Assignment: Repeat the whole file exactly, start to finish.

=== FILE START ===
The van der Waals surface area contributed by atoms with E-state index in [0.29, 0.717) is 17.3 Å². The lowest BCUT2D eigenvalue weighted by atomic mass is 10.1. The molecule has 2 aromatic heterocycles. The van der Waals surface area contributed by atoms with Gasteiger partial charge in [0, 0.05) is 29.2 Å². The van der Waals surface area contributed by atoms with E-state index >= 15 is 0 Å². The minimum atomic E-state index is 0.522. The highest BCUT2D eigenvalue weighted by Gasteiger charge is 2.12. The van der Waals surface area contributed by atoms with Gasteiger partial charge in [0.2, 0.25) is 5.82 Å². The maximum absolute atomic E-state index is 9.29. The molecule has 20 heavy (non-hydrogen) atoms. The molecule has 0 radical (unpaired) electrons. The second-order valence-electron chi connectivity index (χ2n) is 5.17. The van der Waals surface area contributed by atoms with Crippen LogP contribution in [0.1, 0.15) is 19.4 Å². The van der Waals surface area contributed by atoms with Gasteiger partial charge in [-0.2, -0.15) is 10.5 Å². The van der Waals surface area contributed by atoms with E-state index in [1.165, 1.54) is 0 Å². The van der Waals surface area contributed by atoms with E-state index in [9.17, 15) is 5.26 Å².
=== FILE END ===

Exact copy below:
The van der Waals surface area contributed by atoms with E-state index in [0.29, 0.717) is 17.3 Å². The lowest BCUT2D eigenvalue weighted by atomic mass is 10.1. The molecule has 2 aromatic heterocycles. The van der Waals surface area contributed by atoms with Gasteiger partial charge in [0, 0.05) is 29.2 Å². The van der Waals surface area contributed by atoms with E-state index >= 15 is 0 Å². The minimum atomic E-state index is 0.522. The highest BCUT2D eigenvalue weighted by Gasteiger charge is 2.12. The van der Waals surface area contributed by atoms with Gasteiger partial charge in [0.2, 0.25) is 5.82 Å². The maximum absolute atomic E-state index is 9.29. The molecule has 20 heavy (non-hydrogen) atoms. The molecule has 0 radical (unpaired) electrons. The second-order valence-electron chi connectivity index (χ2n) is 5.17. The van der Waals surface area contributed by atoms with Crippen LogP contribution in [0.1, 0.15) is 19.4 Å². The van der Waals surface area contributed by atoms with Gasteiger partial charge in [-0.2, -0.15) is 10.5 Å². The van der Waals surface area contributed by atoms with E-state index in [1.165, 1.54) is 0 Å². The van der Waals surface area contributed by atoms with E-state index in [9.17, 15) is 5.26 Å².